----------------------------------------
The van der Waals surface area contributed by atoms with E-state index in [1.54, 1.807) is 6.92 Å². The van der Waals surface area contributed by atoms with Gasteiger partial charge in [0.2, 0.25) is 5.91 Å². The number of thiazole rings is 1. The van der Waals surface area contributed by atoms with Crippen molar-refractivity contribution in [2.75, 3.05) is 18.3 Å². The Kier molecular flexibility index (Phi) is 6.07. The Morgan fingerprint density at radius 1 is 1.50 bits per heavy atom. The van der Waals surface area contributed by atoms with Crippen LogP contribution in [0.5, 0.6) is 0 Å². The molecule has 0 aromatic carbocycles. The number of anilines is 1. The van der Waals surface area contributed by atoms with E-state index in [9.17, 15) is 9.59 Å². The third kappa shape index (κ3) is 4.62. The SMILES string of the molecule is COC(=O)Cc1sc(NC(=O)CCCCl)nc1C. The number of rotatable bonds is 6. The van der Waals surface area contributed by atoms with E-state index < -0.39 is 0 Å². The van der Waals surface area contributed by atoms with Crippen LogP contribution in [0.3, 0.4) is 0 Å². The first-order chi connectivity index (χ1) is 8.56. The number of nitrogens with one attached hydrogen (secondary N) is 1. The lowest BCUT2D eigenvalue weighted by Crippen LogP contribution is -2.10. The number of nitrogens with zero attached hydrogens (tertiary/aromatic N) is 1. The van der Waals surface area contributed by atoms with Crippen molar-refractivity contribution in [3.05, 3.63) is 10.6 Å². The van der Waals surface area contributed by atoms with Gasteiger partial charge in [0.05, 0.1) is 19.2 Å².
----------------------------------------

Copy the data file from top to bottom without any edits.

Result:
The van der Waals surface area contributed by atoms with E-state index in [1.54, 1.807) is 6.92 Å². The van der Waals surface area contributed by atoms with Gasteiger partial charge in [0.2, 0.25) is 5.91 Å². The number of thiazole rings is 1. The van der Waals surface area contributed by atoms with Crippen molar-refractivity contribution in [2.75, 3.05) is 18.3 Å². The Kier molecular flexibility index (Phi) is 6.07. The Morgan fingerprint density at radius 1 is 1.50 bits per heavy atom. The van der Waals surface area contributed by atoms with Crippen LogP contribution in [0.5, 0.6) is 0 Å². The molecule has 0 aromatic carbocycles. The number of anilines is 1. The van der Waals surface area contributed by atoms with E-state index in [9.17, 15) is 9.59 Å². The third kappa shape index (κ3) is 4.62. The SMILES string of the molecule is COC(=O)Cc1sc(NC(=O)CCCCl)nc1C. The number of rotatable bonds is 6. The van der Waals surface area contributed by atoms with E-state index < -0.39 is 0 Å². The van der Waals surface area contributed by atoms with Crippen LogP contribution in [0.3, 0.4) is 0 Å². The first-order chi connectivity index (χ1) is 8.56. The number of nitrogens with one attached hydrogen (secondary N) is 1. The lowest BCUT2D eigenvalue weighted by Crippen LogP contribution is -2.10. The number of nitrogens with zero attached hydrogens (tertiary/aromatic N) is 1. The van der Waals surface area contributed by atoms with Crippen molar-refractivity contribution in [3.05, 3.63) is 10.6 Å². The van der Waals surface area contributed by atoms with Gasteiger partial charge in [0.05, 0.1) is 19.2 Å².